Last week, I wrote about the alleged "minefield" of giving compliments, and explained why a man should not approach a lone woman on a dark street to chat her up. This week, I'm going to write about a man who has been approaching women on dark streets and sexually assaulting them. So for anyone who's still asking, that's why.
Recently, police appealed for help in finding the man behind four sexual assaults in London. In each case, he followed the victim, attacked her, then ran away. The crimes happened at 2am, 3am, 5am and 8.15pm, in various streets in Hounslow, and the suspect is between 5ft 4ins and 5ft 8ins tall, with brown hair. The police have increased patrols and offered safety advice, including "avoid wearing headphones" and "carry a personal safety alarm".
They also said this, which enraged me: "Try to avoid walking alone at night. Keep to well-lit main roads where possible …" Once again, the implication is that if women don't want to be sexually assaulted outside our homes, then it's on us to stay indoors. (What happens to some women inside their homes is a story for another day.)
I appreciate that the police have a tricky line to tread, and I'm grateful for everything they're doing to catch this criminal. But advice like this is not helpful. This is December. It is dark in London from 4pm till 8am. Should women "avoid" going to work until this man is caught (if he ever is), or are we supposed to wait for a licensed taxi to take us between the nearest well-lit main road and our house?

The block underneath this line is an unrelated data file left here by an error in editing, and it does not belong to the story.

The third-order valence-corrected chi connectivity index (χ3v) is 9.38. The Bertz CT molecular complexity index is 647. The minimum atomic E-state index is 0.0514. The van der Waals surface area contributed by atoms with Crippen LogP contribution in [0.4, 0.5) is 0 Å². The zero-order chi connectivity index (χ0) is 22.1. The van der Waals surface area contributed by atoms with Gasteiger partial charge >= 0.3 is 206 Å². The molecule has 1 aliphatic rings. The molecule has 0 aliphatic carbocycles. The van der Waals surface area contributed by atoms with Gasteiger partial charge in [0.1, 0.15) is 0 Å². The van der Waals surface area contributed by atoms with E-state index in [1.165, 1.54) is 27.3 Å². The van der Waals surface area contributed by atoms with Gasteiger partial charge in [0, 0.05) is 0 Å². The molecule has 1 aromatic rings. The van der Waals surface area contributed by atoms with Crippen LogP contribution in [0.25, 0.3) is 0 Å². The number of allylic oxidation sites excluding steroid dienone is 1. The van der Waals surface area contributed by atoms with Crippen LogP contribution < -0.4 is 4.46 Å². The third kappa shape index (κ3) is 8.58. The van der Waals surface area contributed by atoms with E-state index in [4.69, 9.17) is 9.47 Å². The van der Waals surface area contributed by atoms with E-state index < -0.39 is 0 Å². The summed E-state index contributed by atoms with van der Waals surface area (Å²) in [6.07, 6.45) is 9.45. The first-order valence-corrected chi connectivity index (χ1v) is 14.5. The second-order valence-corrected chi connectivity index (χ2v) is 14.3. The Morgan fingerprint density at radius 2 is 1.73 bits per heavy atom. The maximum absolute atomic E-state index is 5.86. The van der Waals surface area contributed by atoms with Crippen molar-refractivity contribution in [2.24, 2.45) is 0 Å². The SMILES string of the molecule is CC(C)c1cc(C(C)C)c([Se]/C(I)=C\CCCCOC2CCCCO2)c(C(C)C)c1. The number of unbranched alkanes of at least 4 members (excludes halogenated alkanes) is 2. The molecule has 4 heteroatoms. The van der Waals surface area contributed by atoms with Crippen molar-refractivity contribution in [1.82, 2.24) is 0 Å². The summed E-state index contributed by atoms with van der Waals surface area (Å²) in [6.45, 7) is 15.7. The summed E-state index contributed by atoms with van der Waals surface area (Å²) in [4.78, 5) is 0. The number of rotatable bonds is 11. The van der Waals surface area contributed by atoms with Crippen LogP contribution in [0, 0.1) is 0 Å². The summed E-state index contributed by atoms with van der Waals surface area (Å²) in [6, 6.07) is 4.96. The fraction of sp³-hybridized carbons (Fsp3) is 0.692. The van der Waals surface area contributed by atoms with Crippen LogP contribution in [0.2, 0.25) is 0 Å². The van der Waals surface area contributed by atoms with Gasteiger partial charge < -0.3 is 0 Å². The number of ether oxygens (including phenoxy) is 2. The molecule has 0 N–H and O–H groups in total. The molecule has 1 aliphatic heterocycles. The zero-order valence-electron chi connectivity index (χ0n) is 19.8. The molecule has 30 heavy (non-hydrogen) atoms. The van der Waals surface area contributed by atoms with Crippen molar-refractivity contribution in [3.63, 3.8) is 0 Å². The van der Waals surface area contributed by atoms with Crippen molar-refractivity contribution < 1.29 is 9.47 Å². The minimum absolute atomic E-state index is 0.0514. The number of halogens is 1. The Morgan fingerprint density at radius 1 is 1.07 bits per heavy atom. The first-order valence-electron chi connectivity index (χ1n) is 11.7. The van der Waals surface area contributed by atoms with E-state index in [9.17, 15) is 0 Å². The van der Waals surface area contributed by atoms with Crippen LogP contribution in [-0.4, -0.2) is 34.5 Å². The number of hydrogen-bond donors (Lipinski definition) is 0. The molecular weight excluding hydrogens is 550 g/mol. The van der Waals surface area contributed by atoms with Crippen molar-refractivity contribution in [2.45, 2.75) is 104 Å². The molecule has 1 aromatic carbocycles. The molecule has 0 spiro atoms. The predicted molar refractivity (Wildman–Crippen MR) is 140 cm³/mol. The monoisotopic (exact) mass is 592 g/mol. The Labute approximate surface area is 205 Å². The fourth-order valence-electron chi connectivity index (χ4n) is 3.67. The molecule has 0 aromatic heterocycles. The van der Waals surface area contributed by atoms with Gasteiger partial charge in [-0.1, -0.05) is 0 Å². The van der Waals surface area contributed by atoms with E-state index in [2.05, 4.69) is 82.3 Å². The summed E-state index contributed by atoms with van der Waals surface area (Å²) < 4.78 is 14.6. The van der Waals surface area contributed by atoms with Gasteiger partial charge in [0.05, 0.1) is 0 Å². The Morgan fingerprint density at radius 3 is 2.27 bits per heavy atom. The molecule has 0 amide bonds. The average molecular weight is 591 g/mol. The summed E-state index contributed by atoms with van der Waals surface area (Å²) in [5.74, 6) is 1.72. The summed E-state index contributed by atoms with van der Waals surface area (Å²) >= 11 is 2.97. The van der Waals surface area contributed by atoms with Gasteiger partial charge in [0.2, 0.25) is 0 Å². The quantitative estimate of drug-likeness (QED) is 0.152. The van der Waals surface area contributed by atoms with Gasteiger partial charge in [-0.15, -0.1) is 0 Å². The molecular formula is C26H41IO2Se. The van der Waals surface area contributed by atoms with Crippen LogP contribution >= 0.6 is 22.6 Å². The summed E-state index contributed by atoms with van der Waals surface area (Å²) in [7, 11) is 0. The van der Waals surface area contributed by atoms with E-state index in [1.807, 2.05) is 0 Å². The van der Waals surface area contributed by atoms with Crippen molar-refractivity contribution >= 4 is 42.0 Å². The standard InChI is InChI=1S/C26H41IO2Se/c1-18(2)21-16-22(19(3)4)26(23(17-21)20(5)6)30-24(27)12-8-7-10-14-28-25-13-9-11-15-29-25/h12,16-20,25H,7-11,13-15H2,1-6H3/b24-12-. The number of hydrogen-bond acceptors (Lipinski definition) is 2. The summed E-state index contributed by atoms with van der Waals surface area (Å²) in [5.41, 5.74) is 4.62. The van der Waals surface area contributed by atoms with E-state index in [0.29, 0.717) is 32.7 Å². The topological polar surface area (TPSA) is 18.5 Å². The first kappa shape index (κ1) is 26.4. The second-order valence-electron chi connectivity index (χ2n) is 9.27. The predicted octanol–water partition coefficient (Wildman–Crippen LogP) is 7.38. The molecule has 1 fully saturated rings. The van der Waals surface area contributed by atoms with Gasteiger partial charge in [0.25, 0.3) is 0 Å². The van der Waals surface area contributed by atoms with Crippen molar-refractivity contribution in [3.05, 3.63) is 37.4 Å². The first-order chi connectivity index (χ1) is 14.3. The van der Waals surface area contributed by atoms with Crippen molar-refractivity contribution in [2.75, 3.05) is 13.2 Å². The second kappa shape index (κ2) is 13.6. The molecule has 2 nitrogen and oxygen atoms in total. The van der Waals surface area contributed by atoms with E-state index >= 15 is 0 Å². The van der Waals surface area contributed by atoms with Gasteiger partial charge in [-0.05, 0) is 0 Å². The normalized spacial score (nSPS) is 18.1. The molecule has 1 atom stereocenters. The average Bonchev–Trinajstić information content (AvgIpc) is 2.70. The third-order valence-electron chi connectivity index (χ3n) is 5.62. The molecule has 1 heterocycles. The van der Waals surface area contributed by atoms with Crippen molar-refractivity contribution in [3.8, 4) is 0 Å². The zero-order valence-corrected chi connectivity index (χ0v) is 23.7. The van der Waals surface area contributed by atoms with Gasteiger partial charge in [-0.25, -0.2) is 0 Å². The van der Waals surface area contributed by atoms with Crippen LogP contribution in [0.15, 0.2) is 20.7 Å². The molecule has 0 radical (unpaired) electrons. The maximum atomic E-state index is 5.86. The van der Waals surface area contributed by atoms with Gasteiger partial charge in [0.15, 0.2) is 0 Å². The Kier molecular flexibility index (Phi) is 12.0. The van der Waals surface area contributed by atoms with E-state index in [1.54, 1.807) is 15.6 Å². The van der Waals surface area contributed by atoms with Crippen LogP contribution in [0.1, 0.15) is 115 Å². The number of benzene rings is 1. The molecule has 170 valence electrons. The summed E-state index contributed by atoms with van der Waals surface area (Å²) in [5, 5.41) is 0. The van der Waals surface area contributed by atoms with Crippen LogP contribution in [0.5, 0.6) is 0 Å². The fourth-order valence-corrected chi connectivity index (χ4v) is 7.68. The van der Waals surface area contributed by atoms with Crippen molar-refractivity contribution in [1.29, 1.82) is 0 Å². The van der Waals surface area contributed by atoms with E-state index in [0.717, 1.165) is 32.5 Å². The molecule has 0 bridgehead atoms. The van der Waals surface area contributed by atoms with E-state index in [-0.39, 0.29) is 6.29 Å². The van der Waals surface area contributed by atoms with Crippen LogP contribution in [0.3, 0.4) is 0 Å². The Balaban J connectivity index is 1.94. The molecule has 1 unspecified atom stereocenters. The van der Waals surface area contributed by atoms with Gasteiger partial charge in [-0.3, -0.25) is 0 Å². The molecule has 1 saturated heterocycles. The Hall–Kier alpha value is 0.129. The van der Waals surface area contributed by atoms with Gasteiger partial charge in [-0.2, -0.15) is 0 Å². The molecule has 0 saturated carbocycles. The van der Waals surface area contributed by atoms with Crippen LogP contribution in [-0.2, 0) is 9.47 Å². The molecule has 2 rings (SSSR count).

And, since the criminal in this case is known to be male, why should it be women who have to stay under house arrest? I am not suggesting that all men with brown hair should be arrested if they walk alone at night – because that would be almost as ridiculous as suggesting that all women stay in – but the balance here is wrong.
Since reading the advice, I still have to walk home from my nearest Tube station (in the borough next to Hounslow) and turn into my dark cul de sac alone – and now I am doing it in fear. I'm angry that police advice has done that to me.
The police tell me that all their safety advice is in line with organisations such as the Suzy Lamplugh Trust. They're not aware of ever having offered self-defence classes in response to attacks on women. And they do point out that this advice is directed at "people", not at "women". But, in this case, "people" are not being attacked; women are. Now we feel targeted by the well-meaning police, too.
For what it's worth, the website suzylamplugh.org sells personal attack alarms and offers sensible guidance – which stops short of telling people not to walk alone at night. I'd suggest that women read it. And I'd ask men to wonder how they would feel if they were asked to stay home between dusk and dawn to avoid them having to feel afraid.Reuse content